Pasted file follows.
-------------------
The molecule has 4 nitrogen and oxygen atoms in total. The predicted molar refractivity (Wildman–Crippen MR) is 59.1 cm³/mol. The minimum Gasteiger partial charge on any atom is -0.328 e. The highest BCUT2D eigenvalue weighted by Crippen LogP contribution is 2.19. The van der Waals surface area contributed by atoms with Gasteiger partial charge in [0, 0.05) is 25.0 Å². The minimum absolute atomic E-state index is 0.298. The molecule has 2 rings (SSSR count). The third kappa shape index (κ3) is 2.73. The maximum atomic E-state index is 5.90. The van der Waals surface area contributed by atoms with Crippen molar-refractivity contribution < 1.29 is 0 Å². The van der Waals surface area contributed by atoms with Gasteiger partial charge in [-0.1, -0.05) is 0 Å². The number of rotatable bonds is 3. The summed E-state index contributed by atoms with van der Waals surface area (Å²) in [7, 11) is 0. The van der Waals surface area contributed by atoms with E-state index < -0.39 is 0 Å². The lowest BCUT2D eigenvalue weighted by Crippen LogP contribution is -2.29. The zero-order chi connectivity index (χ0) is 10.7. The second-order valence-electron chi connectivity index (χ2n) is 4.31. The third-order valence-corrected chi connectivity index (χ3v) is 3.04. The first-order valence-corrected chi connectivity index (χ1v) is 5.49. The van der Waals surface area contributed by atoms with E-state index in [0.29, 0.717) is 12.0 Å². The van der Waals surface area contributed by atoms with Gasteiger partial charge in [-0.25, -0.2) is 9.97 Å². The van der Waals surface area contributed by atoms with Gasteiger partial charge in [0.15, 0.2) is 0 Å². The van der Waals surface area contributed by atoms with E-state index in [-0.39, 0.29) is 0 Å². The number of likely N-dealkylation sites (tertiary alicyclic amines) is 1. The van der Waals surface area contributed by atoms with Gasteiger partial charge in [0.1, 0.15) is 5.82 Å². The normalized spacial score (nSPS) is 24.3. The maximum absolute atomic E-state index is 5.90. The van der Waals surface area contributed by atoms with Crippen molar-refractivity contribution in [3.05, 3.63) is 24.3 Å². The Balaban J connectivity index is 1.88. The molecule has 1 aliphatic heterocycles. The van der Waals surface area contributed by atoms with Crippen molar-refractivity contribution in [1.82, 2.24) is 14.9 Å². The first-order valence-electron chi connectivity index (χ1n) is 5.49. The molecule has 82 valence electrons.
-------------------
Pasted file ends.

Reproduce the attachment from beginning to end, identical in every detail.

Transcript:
The molecule has 4 nitrogen and oxygen atoms in total. The predicted molar refractivity (Wildman–Crippen MR) is 59.1 cm³/mol. The minimum Gasteiger partial charge on any atom is -0.328 e. The highest BCUT2D eigenvalue weighted by Crippen LogP contribution is 2.19. The van der Waals surface area contributed by atoms with Gasteiger partial charge in [0, 0.05) is 25.0 Å². The minimum absolute atomic E-state index is 0.298. The molecule has 2 rings (SSSR count). The third kappa shape index (κ3) is 2.73. The maximum atomic E-state index is 5.90. The van der Waals surface area contributed by atoms with Crippen molar-refractivity contribution < 1.29 is 0 Å². The van der Waals surface area contributed by atoms with Gasteiger partial charge in [-0.1, -0.05) is 0 Å². The number of rotatable bonds is 3. The summed E-state index contributed by atoms with van der Waals surface area (Å²) in [7, 11) is 0. The van der Waals surface area contributed by atoms with E-state index < -0.39 is 0 Å². The lowest BCUT2D eigenvalue weighted by Crippen LogP contribution is -2.29. The zero-order chi connectivity index (χ0) is 10.7. The second-order valence-electron chi connectivity index (χ2n) is 4.31. The third-order valence-corrected chi connectivity index (χ3v) is 3.04. The first-order valence-corrected chi connectivity index (χ1v) is 5.49. The van der Waals surface area contributed by atoms with E-state index in [0.29, 0.717) is 12.0 Å². The van der Waals surface area contributed by atoms with Gasteiger partial charge in [-0.25, -0.2) is 9.97 Å². The van der Waals surface area contributed by atoms with Gasteiger partial charge in [0.15, 0.2) is 0 Å². The van der Waals surface area contributed by atoms with E-state index in [-0.39, 0.29) is 0 Å². The number of likely N-dealkylation sites (tertiary alicyclic amines) is 1. The van der Waals surface area contributed by atoms with Gasteiger partial charge in [0.1, 0.15) is 5.82 Å². The normalized spacial score (nSPS) is 24.3. The maximum absolute atomic E-state index is 5.90. The van der Waals surface area contributed by atoms with Crippen molar-refractivity contribution in [3.05, 3.63) is 24.3 Å². The Balaban J connectivity index is 1.88. The molecule has 1 aliphatic heterocycles. The van der Waals surface area contributed by atoms with Crippen molar-refractivity contribution in [1.82, 2.24) is 14.9 Å². The first-order valence-electron chi connectivity index (χ1n) is 5.49. The molecule has 82 valence electrons.